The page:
Wednesday, 29 January 2020

The New Sappho Came from Istanbul eBay seller 'Mixantik'?


The 'New Sappho Saga' gets murkier and murkier. Some of the fragments ended up in the ownership of Hobby Lobby (the Green Collection). Now we know more about how. Brent Nongbri has been in contact with the Washington Museum of the Bible and reported some ' Important Developments with the New Sappho Papyrus' (Variant Readings blog, posted on January 29, 2020):
Mike Holmes of the Museum of the Bible has just released some new discoveries from the Museum’s ongoing provenance research to me and several other people via e-mail. There are several important revelations. Especially important are 1) a stunningly sharp observation by MOTB curator Brian Hyland and 2) the news that Yakup Eksioglu (“Mixantik”) appears to be the source of the Hobby Lobby Sappho fragments.
We know that on Feb. 7 2012, Scott Carroll displayed the new Sappho fragments at a lecture event in Atlanta claiming that they “came out of a mummy mask I dismantled a few weeks ago”. In the 2016 publication, Dirk Obbink writes of the origins of these papyri:
all of the fragments were recovered from a fragment of papyrus cartonnage formerly in the collection of David M. Robinson [...]. It was one of two pieces flat inside a sub-folder (sub-folder ‘e3’) inside a main folder (labelled ‘Papyri Fragments; Gk’.), one of 59 packets of papyri fragments sold at auction at Christie’s in London in November 2011 [...] The layers of the cartonnage fragment, a thin flat compressed mass of papyrus fragments, were separated by the owner and his staff by dissolving in a warm-water solution.
So not by Carroll? Quite a lot of detail there, where from? The problem is that now it turns out that some of these Hobby Lobby (HL) fragments are visible in the now-infamous 'Green Scholars Initiative' video 'Uncovering the Past, From Mummy Mask to Manuscripts', apparently showing Scott Carroll dismantling a mummy mask, filmed at Baylor University on January 16, 2012. They are clearly seen in the pile of wet fragments from here to here, being sorted in the midst of a chaotic scrum of students in the 'Classics Lounge' at Baylor.  It now seems that this video was partially staged and that the students did not actually sit around waiting while Carroll trashed a mummy mask in a sink somewhere off the Classics Lounge. The pieces being sorted in the second part of the video were not actually from that mummy mask, it seems. Holmes continues:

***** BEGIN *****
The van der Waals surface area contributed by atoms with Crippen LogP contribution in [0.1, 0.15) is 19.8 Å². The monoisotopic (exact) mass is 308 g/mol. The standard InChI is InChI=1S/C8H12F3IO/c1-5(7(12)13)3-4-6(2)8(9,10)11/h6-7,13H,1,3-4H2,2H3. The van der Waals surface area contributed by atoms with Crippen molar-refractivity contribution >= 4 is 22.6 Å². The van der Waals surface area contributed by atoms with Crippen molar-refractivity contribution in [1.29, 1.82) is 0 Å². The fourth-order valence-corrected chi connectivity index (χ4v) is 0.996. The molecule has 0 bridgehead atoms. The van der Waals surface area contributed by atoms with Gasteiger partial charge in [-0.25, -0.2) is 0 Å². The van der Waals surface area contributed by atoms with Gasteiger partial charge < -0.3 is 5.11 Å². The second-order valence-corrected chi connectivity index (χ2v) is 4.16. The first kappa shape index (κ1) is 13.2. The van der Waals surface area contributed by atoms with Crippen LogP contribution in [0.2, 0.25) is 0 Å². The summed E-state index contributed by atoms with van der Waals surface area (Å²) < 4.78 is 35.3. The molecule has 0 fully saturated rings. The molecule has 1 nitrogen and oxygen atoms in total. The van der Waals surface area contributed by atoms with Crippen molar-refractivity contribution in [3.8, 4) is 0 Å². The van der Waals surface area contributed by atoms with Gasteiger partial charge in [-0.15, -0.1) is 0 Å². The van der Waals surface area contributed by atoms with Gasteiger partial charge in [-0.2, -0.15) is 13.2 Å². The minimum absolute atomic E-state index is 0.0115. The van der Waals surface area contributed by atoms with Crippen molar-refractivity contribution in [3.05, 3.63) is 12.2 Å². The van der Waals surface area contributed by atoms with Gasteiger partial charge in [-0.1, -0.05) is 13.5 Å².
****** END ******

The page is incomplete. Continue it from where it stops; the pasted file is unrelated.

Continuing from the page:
A purchase agreement dated January 7, 2012, and signed by Yakup Eksioglu is accompanied by (i) an invoice for the following items:
“Ancient Greek-Coptic language Papyrus fragments parobably between 800- 1000 fragment Shown as in the group pictures”
“Cartonagge Masks and other cartonagge fragments Shown as in the group pictures”
and (ii) several “group photographs” of the items purchased, arranged in rows and columns. The “group photographs” clearly show the shape and general appearance of the items, but do not show enough detail to identify the contents of any particular item.
Readers might remember the vehement denials by the MoB/Green Collection that the 'Galatians' papyrus fragment that Roberta Mazza took a great interest in, had come from this eBay seller (Mixantik) in Turkey. And here we have what seems to be a black-and-white record, apparently in the Green Collection archives. Since 2012. Oh well.